Plus 4 secret spendthrift confessions.
From time to time, I take inventory of my frugal habits. This review helps fine-tune my money-saving strategies.
Here is my latest list of 25 frugal things I do, plus a few spendthrift habits. It's a tradition I've picked up from my friend Dawn at Frugal for Life.
Some deals good only today or through Thursday.
If you decided at the last minute you’d like to travel for the Thanksgiving holiday, you may get a pleasant surprise: A number of airlines have put tickets on sale for holiday travel.
Midwest is offering round-trip fares starting at $108, and Smarter Travel found that fare was being matched or beaten on most routes by AirTran, Frontier, Northwest, Continental, American, United, and Delta.
Airlines experiment with onboard shopping.
One of our favorite things to do on an airplane is read SkyMall magazine, which is really a catalog full of products you’ve never heard of but now you’ve seen them, you absolutely, really, truly need them.
We’ve never actually ordered anything, but the fantasy is fun.
Now American Airlines is hoping it can persuade customers to go beyond browsing and actually buy things on board, beyond sandwiches and drinks. The airline is calculating that it can make some money off a captive audience, The New York Times reports.
USDA study shows a sharp increase in the number of households that run out of food.
For us, it has a new face: Nearly one in four U.S. children “struggled last year to get enough to eat,” The Washington Post said in a story about a newly released government report.
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"This is unthinkable. It's like we are living in a Third World country," Vicki Escarra, president of Feeding America, a network of 200 food banks, told the Post.
The Post reports:
In 2008, nearly 17 million children, or 22.5%, lived in households in which food at times was scarce -- 4 million children more than the year before. And the number of youngsters who sometimes were outright hungry rose from nearly 700,000 to almost 1.1 million.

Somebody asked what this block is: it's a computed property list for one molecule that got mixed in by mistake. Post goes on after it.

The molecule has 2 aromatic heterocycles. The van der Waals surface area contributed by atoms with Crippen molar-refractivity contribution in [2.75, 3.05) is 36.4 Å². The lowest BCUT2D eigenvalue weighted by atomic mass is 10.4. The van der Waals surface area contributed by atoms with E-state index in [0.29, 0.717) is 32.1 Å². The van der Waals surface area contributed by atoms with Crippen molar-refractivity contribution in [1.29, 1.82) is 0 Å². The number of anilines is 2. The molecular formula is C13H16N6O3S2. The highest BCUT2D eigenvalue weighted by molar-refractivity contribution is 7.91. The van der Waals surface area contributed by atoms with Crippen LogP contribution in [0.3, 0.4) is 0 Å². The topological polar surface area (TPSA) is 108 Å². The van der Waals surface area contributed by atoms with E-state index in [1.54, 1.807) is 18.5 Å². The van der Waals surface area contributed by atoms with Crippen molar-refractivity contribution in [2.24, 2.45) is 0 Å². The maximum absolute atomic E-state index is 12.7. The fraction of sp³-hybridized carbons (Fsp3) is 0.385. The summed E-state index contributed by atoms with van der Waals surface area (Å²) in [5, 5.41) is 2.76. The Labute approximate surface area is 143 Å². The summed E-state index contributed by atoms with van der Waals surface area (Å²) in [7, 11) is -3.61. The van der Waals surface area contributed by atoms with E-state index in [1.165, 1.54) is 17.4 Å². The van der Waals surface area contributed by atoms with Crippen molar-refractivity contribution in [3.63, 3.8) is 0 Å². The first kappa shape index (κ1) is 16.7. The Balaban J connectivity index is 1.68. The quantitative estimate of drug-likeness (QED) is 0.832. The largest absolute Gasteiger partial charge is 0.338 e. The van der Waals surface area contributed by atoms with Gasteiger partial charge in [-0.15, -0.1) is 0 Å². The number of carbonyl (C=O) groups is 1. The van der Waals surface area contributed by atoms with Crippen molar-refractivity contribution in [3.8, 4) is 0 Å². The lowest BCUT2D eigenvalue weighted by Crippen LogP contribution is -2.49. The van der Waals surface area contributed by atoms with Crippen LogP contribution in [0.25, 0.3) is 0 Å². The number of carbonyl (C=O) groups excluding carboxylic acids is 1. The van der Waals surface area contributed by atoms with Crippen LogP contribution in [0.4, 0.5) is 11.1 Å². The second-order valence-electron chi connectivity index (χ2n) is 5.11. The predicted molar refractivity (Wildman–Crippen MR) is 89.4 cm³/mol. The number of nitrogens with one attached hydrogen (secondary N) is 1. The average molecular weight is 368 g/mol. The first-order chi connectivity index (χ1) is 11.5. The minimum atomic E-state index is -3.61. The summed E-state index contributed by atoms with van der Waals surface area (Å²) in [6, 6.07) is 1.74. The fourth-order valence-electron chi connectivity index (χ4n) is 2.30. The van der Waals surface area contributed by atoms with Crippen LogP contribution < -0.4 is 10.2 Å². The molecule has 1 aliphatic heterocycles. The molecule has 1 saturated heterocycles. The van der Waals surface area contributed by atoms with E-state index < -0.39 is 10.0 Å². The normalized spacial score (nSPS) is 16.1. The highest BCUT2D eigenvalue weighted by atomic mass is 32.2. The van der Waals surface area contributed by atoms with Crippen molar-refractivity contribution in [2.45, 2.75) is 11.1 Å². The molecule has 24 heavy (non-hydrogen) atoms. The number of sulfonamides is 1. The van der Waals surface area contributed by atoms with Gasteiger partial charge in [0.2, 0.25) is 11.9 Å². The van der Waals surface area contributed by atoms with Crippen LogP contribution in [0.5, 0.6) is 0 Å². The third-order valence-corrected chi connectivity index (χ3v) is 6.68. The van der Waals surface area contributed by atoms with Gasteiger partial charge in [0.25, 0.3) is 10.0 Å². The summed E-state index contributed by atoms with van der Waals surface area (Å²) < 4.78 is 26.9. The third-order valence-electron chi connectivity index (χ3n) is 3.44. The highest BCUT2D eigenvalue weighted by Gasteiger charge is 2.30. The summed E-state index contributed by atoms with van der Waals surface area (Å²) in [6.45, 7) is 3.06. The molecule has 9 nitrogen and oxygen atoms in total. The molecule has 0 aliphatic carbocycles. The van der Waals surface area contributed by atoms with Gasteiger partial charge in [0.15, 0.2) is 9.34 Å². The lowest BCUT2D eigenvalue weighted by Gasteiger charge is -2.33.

New study says people get smarter with money only to a certain point, usually around age 53.
Researchers have been tracking the financial mistakes people make in their lives, and came up with an interesting conclusion: The mistake pattern is U-shaped, with the most mistakes occuring early and then later in life.
So when are we the smartest in life, financially speaking? At age 53. After that, we get dumber with money.
DIY isn't the only way to reduce holiday spending.
This guest post comes from Anna Viele at ABDPBT Personal Finance.
I originally published this post last year in response to Oprah’s annual “Favorite Things” show, which, in 2008, featured gift ideas that cost “next to nothing.” I found the ideas shown on that show really not very good, and in general they supported the idea that homemade gifts suck.
I mean, a box covered in pinecones is not something I want, unless my son, Mini, makes it for me, and even then it’s probably going to end up in a storage box.
As I said last year, I think that approaching the holidays without gratuitous overspending requires us to think, not to glue-gun. So here are the 10 realistic ideas I came up with last year for overhauling the holidays, plus a few more that I’ve gathered over the past year. Some will work for you, others won’t, but all of them are better than making silly things that are probably going to show up in somebody else’s trash can.
Take these steps to see if you'll be happy living cable-free.
Want to find a hundred bucks a month in savings without giving up all that much? Cancel your cable television service. That sounds absolutely crazy, right?
When people look to trim the fat from their budgets, they often don’t think to cut their cable TV because it feels almost like a utility. Along with your electricity, your water and your telephone are your television and Internet. Who can live in this day and age without those necessities?
But it’s not that crazy, and thousands of people are doing this because of all the free video content on the Internet. Forget the homebrew shows that had their start on the Internet. I mean major broadcasting networks putting the shows on TV for free.
In this post, I’ll describe an approach to finding out if canceling your cable TV service is the right move.
You may be able to find cheaper alternatives.
Drug companies will likely face some kind of cost containment whenever health care reform becomes law, so it’s no surprise that they’re raising prices. By some accounts it’s the largest increase in 17 years.
The New York Times reports:
In the last year, the industry has raised the wholesale prices of brand-name prescription drugs by about 9%, according to industry analysts. … The drug trend is distinctly at odds with the direction of the Consumer Price Index, which has fallen by 1.3% in the last year.
What does this mean to you? The NYT says:
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